One of the great things about writing fantasy is the amount of research needed to write a convincing story: i.e., very little. I don’t necessarily need to learn about how medieval feudal society worked in detail, because I can always just say that, well, my society is different.
Of course, even in fantasy there are advantages to research nonetheless; depending on how convincing you want your fantasy to be – and in particular how close to a real-world setting you intend it – it can be worth seeing how you can parallel ideas, concepts and actions from the real world in your own writing. For example, in The Redemption of Erâth, there is a lot of travel involved between towns, cities and countries, over vast distances, often by foot or by horse. It was important to me to set realistic timescales for these travels, so I looked into average paces for wilderness walking and riding to estimate how long it would take to travel, say, a hundred miles.
Similarly, when discussing things like ships, or sailing, I wanted to keep to a realistic sense of being on a sailing vessel, so I researched terminology, techniques and concepts when on the water.
However, the story and plot itself – in any fiction – is pure invention, of course; except that it really isn’t, because it’s impossible to deny the influence that other writing has on your own. In writing The Redemption of Erâth, I knew I would be drawing heavily on influences from classic fantasy such as The Lord of the Rings – more stylistically than anything – but within the realm of my own imagination. When I invented giant, dark wolves called fierundé, I knew of course they were a parallel to Tolkien’s wargs. The starting point of the series, Consolation, is a parallel for the Shire. Even the great city of Erârün, Vira Weitor, is a parallel for Minas Tirith.
But those were conscious decisions I made, drawing on what I held dear in my love of fantasy, and paying homage to the great ideas of the past. What I’ve discovered over time, though, is that there are often unintentional parallels, too – similarities between my writing and something else that I was entirely unaware of. The parallels, of course, can be between my fiction and another fiction, but sometimes something in the very real world crops up and makes me remember that truth is, indeed, stranger than fiction.
For example: this morning while browsing Reddit, I came across an article about a disease called African trypanosomiasis – also referred to as ‘sleeping sickness’. It’s passed on by tsetse flies, and amongst the symptoms are disrupted sleep cycles, fever, aches and pains. For those of you who’ve read the first part of book three, Ancients & Death, you’ll be aware that in the world of Erâth there is a disease called the ‘Sleeping Death’, which – you guessed it – comes with fever, aches and pains, before the victim ultimately passes into sleep and never wakes up.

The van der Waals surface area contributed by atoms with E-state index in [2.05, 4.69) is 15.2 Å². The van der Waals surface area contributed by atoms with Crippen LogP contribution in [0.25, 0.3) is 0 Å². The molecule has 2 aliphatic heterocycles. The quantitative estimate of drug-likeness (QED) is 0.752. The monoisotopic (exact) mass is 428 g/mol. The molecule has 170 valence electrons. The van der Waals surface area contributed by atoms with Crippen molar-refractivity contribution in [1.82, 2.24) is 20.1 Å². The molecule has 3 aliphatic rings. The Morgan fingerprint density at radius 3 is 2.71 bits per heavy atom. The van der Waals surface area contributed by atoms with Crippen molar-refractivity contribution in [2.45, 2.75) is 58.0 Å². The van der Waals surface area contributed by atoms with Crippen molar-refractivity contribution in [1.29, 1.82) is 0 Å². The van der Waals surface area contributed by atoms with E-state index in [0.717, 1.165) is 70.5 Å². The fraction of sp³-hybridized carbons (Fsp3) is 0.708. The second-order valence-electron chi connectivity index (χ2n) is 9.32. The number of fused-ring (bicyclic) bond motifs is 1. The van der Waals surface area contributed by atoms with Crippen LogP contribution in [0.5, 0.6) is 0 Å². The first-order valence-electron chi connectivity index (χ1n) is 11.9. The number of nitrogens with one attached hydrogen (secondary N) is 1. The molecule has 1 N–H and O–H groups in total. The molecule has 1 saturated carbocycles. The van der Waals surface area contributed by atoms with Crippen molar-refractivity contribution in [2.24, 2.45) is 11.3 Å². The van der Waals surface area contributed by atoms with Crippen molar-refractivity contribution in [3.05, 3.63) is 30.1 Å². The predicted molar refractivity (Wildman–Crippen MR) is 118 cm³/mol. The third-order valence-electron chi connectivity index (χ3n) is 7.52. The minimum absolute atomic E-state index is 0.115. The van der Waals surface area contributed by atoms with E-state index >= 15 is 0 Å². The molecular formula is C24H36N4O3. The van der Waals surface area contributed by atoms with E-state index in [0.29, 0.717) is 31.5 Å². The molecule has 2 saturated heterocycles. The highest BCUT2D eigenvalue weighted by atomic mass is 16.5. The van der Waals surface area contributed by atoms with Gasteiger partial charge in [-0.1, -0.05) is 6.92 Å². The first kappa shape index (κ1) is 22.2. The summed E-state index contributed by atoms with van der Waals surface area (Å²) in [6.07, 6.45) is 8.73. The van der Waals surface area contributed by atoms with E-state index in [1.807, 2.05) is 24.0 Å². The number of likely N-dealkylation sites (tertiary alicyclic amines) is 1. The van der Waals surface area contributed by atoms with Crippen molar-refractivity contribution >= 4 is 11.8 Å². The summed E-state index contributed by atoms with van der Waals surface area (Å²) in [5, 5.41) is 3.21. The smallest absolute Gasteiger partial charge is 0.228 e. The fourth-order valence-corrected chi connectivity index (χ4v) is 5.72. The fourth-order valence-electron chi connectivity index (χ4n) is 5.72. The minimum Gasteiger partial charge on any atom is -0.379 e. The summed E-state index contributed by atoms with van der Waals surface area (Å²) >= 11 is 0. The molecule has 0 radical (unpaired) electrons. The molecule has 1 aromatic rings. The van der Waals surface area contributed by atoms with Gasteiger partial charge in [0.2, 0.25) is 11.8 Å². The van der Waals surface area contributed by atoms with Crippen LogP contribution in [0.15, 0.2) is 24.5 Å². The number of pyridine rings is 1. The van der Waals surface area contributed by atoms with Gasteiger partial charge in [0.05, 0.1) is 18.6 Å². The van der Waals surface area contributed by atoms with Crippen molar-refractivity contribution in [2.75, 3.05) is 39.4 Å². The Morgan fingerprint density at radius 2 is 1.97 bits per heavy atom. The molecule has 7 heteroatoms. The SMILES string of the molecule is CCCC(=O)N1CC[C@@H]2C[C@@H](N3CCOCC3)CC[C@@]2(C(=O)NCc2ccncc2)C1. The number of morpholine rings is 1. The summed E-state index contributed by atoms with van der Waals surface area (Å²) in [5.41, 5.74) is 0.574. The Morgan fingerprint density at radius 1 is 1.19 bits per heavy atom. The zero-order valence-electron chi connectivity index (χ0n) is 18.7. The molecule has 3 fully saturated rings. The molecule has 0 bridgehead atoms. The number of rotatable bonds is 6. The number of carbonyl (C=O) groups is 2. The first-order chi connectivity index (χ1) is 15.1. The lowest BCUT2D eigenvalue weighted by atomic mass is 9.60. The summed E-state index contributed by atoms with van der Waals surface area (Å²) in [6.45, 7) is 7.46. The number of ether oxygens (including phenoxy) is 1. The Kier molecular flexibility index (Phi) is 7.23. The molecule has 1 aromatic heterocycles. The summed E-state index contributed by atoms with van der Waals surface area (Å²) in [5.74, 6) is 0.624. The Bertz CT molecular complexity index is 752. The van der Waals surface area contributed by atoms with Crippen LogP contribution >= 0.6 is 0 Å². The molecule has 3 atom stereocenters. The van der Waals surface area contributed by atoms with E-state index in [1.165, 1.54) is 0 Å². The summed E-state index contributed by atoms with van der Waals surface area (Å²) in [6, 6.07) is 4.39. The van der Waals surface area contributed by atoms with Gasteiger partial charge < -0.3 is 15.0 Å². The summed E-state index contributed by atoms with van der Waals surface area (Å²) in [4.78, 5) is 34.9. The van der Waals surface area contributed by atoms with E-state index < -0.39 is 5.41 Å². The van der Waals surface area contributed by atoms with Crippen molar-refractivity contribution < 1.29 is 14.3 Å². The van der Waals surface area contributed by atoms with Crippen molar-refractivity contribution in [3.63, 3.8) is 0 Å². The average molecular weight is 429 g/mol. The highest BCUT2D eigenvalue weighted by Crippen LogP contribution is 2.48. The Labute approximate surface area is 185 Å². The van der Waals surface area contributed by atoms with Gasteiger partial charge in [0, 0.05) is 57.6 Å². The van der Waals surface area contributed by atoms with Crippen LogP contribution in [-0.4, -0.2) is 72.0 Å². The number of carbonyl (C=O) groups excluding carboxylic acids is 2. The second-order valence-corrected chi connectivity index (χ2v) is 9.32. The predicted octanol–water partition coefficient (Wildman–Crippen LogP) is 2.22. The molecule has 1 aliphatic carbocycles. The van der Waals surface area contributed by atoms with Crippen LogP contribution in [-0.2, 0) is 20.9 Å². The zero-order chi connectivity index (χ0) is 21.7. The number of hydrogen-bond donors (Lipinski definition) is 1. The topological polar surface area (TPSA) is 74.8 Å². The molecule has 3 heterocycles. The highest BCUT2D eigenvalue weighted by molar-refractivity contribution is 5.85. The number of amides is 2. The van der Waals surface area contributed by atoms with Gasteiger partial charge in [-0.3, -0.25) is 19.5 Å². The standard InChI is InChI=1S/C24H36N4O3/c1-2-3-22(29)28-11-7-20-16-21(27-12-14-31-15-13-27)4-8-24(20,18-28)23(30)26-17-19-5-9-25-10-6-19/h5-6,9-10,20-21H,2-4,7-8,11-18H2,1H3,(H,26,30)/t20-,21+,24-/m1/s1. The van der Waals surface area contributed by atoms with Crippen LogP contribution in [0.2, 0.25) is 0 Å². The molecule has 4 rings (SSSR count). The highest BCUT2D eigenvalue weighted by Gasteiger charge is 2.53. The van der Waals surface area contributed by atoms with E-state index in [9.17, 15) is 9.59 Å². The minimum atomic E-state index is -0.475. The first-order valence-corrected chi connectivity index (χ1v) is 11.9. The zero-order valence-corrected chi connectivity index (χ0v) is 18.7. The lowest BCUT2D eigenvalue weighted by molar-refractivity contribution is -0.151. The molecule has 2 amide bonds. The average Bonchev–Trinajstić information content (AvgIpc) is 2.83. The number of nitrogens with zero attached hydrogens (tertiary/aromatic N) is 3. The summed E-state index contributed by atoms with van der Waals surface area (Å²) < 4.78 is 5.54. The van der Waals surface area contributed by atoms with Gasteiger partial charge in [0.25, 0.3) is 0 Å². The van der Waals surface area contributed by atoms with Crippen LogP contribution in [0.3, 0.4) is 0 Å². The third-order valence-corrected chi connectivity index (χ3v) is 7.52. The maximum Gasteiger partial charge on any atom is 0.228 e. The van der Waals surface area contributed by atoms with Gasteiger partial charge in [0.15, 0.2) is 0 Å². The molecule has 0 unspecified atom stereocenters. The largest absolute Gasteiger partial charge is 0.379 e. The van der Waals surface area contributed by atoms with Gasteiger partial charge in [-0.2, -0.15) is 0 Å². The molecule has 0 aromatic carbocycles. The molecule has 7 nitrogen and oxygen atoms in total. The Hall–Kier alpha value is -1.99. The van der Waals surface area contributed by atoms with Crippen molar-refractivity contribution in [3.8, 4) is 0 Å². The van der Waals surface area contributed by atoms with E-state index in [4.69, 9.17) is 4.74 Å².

Now there are significant differences between the two diseases – one real and one fictional – but the parallels are nonetheless uncanny. And would you believe, I had never heard of sleeping sickness before this morning.
In the time since I’ve been writing, I’ve come across other parallels, too. In writing my YA novel 22 Scars, I thought a story focusing on depression and self-harm would be pretty unique. After finishing and publishing it, I discovered many others: Scars, by Cheryl Rainfield, Cut by Patricia McCormick, Sharp Objects by Gillian Flynn, and quite a few others as well. I hadn’t heard of any of these books before writing my own.
It’s a funny thing, and can be a bit discouraging sometimes, because of course we all want to think our ideas are the most original, unique ones out there that nobody else could have thought of. Of course, real life isn’t about that; when you really break it down, every story has already been told in its base essence – tragedy, comedy, etc. – but the details are what make it your own. Because with nearly eight billion people in the world, the likelihood of two individuals’ stories being similar is pretty high. On the flip side, it also means your story – the one you have to tell – is one in eight billion. And that’s pretty unique.
So in the end, I try not to worry about the parallels, or the things that seems like influence, copying or even plagiarism, because I know my influences and I know my inventions. I’m quite open about the deliberate parallels, and have nothing to hide; I just find the unintentional ones fascinating, because how can my mind invent something that, as it turns out, already exists?
The world is a strange and wonderful place, indeed.